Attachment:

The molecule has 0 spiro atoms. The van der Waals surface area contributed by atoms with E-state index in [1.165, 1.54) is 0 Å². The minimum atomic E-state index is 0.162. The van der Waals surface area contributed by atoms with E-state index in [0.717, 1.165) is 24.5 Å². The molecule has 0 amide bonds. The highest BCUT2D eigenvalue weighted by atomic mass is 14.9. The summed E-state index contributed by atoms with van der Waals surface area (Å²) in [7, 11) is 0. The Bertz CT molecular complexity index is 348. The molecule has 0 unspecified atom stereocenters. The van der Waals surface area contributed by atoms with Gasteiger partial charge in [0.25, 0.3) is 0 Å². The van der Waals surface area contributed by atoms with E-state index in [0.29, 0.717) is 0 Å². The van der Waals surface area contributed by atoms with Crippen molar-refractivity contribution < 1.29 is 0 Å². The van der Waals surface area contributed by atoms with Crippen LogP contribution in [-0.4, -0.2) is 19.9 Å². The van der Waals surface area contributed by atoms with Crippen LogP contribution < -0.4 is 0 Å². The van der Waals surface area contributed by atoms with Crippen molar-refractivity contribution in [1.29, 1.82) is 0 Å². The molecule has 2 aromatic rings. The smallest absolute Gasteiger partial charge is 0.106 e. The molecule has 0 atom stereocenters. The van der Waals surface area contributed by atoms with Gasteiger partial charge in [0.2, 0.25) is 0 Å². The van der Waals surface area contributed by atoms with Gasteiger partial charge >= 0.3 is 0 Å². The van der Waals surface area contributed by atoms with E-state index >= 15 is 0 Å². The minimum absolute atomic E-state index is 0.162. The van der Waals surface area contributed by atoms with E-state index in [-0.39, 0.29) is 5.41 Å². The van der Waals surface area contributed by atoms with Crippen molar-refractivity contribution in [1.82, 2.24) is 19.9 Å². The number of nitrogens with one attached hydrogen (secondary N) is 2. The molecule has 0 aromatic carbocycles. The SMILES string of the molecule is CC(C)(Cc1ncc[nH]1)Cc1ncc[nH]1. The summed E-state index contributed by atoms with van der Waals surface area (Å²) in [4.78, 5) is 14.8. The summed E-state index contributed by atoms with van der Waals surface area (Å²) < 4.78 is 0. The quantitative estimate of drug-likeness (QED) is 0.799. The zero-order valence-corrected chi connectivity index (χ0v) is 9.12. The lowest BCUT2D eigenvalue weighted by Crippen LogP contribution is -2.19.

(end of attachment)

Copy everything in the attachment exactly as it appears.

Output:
The molecule has 0 spiro atoms. The van der Waals surface area contributed by atoms with E-state index in [1.165, 1.54) is 0 Å². The minimum atomic E-state index is 0.162. The van der Waals surface area contributed by atoms with E-state index in [0.717, 1.165) is 24.5 Å². The molecule has 0 amide bonds. The highest BCUT2D eigenvalue weighted by atomic mass is 14.9. The summed E-state index contributed by atoms with van der Waals surface area (Å²) in [7, 11) is 0. The Bertz CT molecular complexity index is 348. The molecule has 0 unspecified atom stereocenters. The van der Waals surface area contributed by atoms with Gasteiger partial charge in [0.25, 0.3) is 0 Å². The van der Waals surface area contributed by atoms with E-state index in [0.29, 0.717) is 0 Å². The van der Waals surface area contributed by atoms with Crippen molar-refractivity contribution < 1.29 is 0 Å². The van der Waals surface area contributed by atoms with Crippen LogP contribution in [-0.4, -0.2) is 19.9 Å². The van der Waals surface area contributed by atoms with Crippen LogP contribution < -0.4 is 0 Å². The van der Waals surface area contributed by atoms with Crippen molar-refractivity contribution in [1.29, 1.82) is 0 Å². The molecule has 2 aromatic rings. The smallest absolute Gasteiger partial charge is 0.106 e. The molecule has 0 atom stereocenters. The van der Waals surface area contributed by atoms with Gasteiger partial charge in [0.2, 0.25) is 0 Å². The van der Waals surface area contributed by atoms with Gasteiger partial charge >= 0.3 is 0 Å². The van der Waals surface area contributed by atoms with E-state index >= 15 is 0 Å². The minimum absolute atomic E-state index is 0.162. The van der Waals surface area contributed by atoms with E-state index in [-0.39, 0.29) is 5.41 Å². The van der Waals surface area contributed by atoms with Crippen molar-refractivity contribution in [1.82, 2.24) is 19.9 Å². The number of nitrogens with one attached hydrogen (secondary N) is 2. The molecule has 0 aromatic carbocycles. The SMILES string of the molecule is CC(C)(Cc1ncc[nH]1)Cc1ncc[nH]1. The summed E-state index contributed by atoms with van der Waals surface area (Å²) in [4.78, 5) is 14.8. The summed E-state index contributed by atoms with van der Waals surface area (Å²) < 4.78 is 0. The quantitative estimate of drug-likeness (QED) is 0.799. The zero-order valence-corrected chi connectivity index (χ0v) is 9.12. The lowest BCUT2D eigenvalue weighted by Crippen LogP contribution is -2.19.